We are saddened to learn about the passing of one of the library's best friends, Janet Grosser '53. Several donations have been given in her memory to the Lewis Music Library.
The Lewis Music Library is grateful for the generosity of our donors:
Maria Claudia S. Albir, Donald Bean (in memory of Janet Grosser), Eric Z. Berry, Kelly M. Clifford (in memory of John N. Pierce), Sheldon D. Dagen, Anne Epstein, David M. Foxe, Ann and Gordon Getty Foundation, John and Toula Halperin, Bruce Kiernan, Elissa H. Lee, Dr. Richard J. Mandel, Linda J. McTeigue (in memory of Janet Grosser), Microfabrica Inc. (in memory of Janet Grosser), Catherine Sellmyer, Joanne K. and Leonard L. Steele, Brian and Gail Taylor, Dr. Bonnie Van Der Pers, Jos Wanschers.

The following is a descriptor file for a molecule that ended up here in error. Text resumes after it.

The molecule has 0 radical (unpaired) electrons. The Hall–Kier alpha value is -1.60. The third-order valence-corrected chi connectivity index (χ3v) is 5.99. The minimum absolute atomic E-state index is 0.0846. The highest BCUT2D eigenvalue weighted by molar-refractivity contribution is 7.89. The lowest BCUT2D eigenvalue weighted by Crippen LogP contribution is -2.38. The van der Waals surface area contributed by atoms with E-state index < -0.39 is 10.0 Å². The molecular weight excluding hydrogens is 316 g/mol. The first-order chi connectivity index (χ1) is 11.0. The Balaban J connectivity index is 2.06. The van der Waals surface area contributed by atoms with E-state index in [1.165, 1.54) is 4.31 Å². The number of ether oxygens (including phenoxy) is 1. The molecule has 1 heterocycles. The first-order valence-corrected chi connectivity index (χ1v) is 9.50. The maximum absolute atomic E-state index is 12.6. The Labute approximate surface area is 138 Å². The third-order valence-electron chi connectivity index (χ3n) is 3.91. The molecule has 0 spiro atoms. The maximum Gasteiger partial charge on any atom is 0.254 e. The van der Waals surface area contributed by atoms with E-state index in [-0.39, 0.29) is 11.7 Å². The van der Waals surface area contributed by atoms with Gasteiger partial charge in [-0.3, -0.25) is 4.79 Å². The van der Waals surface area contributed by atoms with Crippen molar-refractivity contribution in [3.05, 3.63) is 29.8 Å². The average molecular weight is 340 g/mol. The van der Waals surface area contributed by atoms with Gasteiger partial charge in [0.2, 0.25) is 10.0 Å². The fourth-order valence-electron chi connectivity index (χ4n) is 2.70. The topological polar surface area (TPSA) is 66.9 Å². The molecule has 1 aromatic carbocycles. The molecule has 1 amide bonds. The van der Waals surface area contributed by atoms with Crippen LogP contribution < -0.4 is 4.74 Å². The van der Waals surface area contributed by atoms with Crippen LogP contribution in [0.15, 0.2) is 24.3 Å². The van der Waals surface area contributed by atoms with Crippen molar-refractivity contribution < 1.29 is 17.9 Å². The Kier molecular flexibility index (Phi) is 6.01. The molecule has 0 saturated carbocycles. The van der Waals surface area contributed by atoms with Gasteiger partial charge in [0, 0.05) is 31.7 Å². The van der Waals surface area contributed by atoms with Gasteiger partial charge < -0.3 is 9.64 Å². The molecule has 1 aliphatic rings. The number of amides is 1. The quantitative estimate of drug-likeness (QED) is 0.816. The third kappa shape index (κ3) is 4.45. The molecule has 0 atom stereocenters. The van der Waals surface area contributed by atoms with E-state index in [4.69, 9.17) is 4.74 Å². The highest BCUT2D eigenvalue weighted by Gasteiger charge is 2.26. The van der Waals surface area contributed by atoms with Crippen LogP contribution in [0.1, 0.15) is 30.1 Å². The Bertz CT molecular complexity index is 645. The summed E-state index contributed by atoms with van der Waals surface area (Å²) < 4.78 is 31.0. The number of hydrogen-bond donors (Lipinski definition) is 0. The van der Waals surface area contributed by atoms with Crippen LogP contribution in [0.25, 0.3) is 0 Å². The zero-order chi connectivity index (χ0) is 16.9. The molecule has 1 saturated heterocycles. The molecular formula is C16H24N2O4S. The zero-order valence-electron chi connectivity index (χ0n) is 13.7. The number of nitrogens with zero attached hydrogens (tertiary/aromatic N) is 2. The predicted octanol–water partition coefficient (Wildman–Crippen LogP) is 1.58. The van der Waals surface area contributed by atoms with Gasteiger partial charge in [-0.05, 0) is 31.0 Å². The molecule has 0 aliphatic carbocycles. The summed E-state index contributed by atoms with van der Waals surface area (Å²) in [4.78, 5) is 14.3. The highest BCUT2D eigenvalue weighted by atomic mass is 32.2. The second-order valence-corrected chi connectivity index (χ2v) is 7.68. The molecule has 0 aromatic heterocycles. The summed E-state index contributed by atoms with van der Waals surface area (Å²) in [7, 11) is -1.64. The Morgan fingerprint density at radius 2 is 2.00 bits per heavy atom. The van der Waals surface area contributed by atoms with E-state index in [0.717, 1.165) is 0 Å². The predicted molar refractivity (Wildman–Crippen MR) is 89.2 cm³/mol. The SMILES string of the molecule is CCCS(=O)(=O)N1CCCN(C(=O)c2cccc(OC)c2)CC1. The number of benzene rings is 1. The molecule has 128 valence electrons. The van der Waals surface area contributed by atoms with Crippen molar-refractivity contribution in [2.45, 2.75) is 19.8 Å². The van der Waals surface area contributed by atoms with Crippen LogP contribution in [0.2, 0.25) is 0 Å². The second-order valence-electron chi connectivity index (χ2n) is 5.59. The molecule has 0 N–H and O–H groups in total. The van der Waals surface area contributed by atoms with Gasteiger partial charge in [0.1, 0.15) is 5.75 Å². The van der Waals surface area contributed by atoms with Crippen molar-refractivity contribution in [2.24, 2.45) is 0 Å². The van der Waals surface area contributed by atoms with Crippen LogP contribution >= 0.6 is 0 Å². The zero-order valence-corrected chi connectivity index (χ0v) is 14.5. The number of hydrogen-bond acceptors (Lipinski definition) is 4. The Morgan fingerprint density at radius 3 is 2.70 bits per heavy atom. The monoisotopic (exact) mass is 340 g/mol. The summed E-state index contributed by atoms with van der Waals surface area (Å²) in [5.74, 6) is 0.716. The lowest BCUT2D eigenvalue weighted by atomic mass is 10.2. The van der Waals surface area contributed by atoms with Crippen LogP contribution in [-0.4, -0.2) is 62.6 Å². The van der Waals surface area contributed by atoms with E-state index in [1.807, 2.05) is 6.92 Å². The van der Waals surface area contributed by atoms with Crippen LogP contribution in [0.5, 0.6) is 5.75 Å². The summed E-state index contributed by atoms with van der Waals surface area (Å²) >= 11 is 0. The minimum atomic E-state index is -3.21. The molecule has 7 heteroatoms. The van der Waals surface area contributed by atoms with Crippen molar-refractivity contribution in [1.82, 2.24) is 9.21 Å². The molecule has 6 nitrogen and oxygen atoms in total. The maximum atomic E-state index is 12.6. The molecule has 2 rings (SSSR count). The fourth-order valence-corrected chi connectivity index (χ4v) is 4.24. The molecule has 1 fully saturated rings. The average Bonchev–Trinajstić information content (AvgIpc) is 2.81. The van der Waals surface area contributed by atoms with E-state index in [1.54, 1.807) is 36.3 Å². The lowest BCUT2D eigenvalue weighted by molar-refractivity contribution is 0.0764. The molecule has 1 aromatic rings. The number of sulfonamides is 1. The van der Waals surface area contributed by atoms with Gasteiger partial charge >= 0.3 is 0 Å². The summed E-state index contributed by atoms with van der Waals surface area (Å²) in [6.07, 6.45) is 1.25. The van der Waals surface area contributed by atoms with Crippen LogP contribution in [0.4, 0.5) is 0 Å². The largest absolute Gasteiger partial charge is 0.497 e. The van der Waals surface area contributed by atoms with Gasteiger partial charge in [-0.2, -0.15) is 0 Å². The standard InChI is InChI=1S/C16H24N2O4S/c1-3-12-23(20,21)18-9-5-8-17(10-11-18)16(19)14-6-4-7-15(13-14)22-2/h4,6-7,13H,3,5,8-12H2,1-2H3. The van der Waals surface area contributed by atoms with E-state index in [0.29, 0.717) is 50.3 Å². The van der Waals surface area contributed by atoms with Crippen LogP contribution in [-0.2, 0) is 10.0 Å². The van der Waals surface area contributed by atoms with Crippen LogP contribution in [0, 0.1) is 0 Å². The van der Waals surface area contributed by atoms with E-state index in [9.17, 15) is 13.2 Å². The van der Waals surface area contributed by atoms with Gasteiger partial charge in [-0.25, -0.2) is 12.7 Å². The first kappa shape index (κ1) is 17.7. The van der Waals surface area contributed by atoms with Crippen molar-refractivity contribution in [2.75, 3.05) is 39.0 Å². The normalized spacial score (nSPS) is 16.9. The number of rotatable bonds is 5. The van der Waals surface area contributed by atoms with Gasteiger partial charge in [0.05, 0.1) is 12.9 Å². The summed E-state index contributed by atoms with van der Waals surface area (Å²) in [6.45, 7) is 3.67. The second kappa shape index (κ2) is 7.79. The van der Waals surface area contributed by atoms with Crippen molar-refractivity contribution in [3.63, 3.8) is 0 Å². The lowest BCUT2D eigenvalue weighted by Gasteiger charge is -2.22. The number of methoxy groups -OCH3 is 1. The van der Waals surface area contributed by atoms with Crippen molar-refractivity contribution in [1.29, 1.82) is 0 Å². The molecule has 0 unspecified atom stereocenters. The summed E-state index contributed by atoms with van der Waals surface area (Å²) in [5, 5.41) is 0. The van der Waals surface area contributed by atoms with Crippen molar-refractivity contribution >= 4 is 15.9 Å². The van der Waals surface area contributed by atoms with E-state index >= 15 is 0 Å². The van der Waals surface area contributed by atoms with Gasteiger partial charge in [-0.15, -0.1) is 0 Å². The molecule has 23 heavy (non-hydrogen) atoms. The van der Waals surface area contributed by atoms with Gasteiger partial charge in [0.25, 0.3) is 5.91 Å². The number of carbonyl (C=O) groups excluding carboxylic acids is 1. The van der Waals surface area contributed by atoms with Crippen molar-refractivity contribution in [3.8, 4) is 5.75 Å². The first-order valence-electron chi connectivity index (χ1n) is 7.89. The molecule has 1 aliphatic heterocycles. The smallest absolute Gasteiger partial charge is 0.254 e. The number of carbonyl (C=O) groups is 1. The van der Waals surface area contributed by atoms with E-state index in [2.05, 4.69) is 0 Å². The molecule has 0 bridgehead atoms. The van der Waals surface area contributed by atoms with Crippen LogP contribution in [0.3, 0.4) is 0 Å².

Gifts in Kind:
Craig Abernethy, Accademia Bizantina, Jaehyuk Choi, Ian Condry, William Cutter, Jim Eggleston, Stephen Erdely, Lorraine Hammond, John Harbison, Esteban Hernández Castelló, Colin Homiski, Janet & Morton Grosser, Fred Harris, John Holland, Ahmed Ismail, Jarvis Conservatory, Mark Kroll, Libby Larsen, Lowell Lindgren, Martin Marks, M.J. Miller, MIT Logarhythms, MIT Music and Theater Arts, MITHAS (MIT's Heritage of the Arts of Southasia), Margaret O'Keefe, George Ruckert, J. Mark Schuster, Rin-Jong Yang, Evan Ziporyn.
we have inadvertently omitted your name from this list, please contact
Q. Why do so many people take an instant dislike to the viola?
Q. How was the canon invented?
Q. What's another name for viola auditions?
Q. What do you call a musician without a significant other?